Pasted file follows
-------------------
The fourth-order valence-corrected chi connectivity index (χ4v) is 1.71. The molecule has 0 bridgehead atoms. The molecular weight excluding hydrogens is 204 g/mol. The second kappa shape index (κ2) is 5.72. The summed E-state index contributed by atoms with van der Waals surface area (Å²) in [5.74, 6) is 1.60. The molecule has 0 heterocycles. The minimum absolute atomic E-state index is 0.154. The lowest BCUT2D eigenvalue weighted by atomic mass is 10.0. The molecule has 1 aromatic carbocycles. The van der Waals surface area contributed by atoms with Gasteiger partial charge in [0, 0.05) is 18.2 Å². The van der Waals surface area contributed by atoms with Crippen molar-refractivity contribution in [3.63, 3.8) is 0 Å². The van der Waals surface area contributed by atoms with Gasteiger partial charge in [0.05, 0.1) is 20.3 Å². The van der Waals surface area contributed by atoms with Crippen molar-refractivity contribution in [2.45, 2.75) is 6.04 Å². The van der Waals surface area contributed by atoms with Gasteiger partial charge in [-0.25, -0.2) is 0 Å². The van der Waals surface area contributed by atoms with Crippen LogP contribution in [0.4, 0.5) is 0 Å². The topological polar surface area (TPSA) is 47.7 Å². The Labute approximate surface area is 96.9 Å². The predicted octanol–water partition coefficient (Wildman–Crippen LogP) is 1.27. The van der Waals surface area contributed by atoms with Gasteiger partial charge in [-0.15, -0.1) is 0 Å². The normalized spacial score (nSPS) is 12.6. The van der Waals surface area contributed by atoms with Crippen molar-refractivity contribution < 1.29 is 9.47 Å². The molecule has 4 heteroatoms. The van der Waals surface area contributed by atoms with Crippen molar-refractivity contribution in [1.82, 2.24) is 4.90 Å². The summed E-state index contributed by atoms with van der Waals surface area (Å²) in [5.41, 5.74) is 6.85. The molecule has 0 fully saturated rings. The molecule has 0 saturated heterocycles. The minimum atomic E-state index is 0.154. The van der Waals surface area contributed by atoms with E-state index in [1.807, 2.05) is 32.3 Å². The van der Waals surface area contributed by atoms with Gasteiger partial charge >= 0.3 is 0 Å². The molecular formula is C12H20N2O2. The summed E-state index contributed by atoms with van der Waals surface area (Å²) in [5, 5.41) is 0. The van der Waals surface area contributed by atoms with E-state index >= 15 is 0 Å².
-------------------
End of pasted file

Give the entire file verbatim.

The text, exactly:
The fourth-order valence-corrected chi connectivity index (χ4v) is 1.71. The molecule has 0 bridgehead atoms. The molecular weight excluding hydrogens is 204 g/mol. The second kappa shape index (κ2) is 5.72. The summed E-state index contributed by atoms with van der Waals surface area (Å²) in [5.74, 6) is 1.60. The molecule has 0 heterocycles. The minimum absolute atomic E-state index is 0.154. The lowest BCUT2D eigenvalue weighted by atomic mass is 10.0. The molecule has 1 aromatic carbocycles. The van der Waals surface area contributed by atoms with Gasteiger partial charge in [0, 0.05) is 18.2 Å². The van der Waals surface area contributed by atoms with Crippen molar-refractivity contribution in [3.63, 3.8) is 0 Å². The van der Waals surface area contributed by atoms with Gasteiger partial charge in [0.05, 0.1) is 20.3 Å². The van der Waals surface area contributed by atoms with Crippen molar-refractivity contribution in [2.45, 2.75) is 6.04 Å². The van der Waals surface area contributed by atoms with Gasteiger partial charge in [-0.25, -0.2) is 0 Å². The van der Waals surface area contributed by atoms with Crippen LogP contribution in [0.4, 0.5) is 0 Å². The topological polar surface area (TPSA) is 47.7 Å². The Labute approximate surface area is 96.9 Å². The predicted octanol–water partition coefficient (Wildman–Crippen LogP) is 1.27. The van der Waals surface area contributed by atoms with Gasteiger partial charge in [-0.15, -0.1) is 0 Å². The normalized spacial score (nSPS) is 12.6. The van der Waals surface area contributed by atoms with Crippen molar-refractivity contribution < 1.29 is 9.47 Å². The molecule has 4 heteroatoms. The van der Waals surface area contributed by atoms with Crippen molar-refractivity contribution in [1.82, 2.24) is 4.90 Å². The summed E-state index contributed by atoms with van der Waals surface area (Å²) in [5.41, 5.74) is 6.85. The molecule has 0 fully saturated rings. The molecule has 0 saturated heterocycles. The minimum atomic E-state index is 0.154. The van der Waals surface area contributed by atoms with E-state index in [1.807, 2.05) is 32.3 Å². The van der Waals surface area contributed by atoms with Gasteiger partial charge >= 0.3 is 0 Å². The molecular formula is C12H20N2O2. The summed E-state index contributed by atoms with van der Waals surface area (Å²) in [5, 5.41) is 0. The van der Waals surface area contributed by atoms with E-state index >= 15 is 0 Å².